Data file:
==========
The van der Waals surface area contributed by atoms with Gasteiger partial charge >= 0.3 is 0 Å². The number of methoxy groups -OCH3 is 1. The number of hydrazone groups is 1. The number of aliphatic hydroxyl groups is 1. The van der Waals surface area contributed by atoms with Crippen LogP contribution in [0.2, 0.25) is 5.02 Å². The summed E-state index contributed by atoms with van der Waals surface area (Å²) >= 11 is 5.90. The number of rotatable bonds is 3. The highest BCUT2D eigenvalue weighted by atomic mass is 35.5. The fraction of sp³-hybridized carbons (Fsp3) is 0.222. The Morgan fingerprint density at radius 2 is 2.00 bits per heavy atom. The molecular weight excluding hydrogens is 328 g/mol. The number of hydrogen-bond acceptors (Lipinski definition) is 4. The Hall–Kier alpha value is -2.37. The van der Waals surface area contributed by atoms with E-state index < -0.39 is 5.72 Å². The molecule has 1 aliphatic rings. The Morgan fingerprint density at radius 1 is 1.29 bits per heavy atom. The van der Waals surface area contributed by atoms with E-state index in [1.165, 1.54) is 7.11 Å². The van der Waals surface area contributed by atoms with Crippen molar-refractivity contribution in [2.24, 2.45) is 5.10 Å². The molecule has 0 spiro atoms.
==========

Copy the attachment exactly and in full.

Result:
The van der Waals surface area contributed by atoms with Gasteiger partial charge >= 0.3 is 0 Å². The number of methoxy groups -OCH3 is 1. The number of hydrazone groups is 1. The number of aliphatic hydroxyl groups is 1. The van der Waals surface area contributed by atoms with Crippen LogP contribution in [0.2, 0.25) is 5.02 Å². The summed E-state index contributed by atoms with van der Waals surface area (Å²) >= 11 is 5.90. The number of rotatable bonds is 3. The highest BCUT2D eigenvalue weighted by atomic mass is 35.5. The fraction of sp³-hybridized carbons (Fsp3) is 0.222. The Morgan fingerprint density at radius 2 is 2.00 bits per heavy atom. The molecular weight excluding hydrogens is 328 g/mol. The number of hydrogen-bond acceptors (Lipinski definition) is 4. The Hall–Kier alpha value is -2.37. The van der Waals surface area contributed by atoms with E-state index < -0.39 is 5.72 Å². The molecule has 1 aliphatic rings. The Morgan fingerprint density at radius 1 is 1.29 bits per heavy atom. The van der Waals surface area contributed by atoms with E-state index in [1.165, 1.54) is 7.11 Å². The van der Waals surface area contributed by atoms with Crippen molar-refractivity contribution in [2.24, 2.45) is 5.10 Å². The molecule has 0 spiro atoms.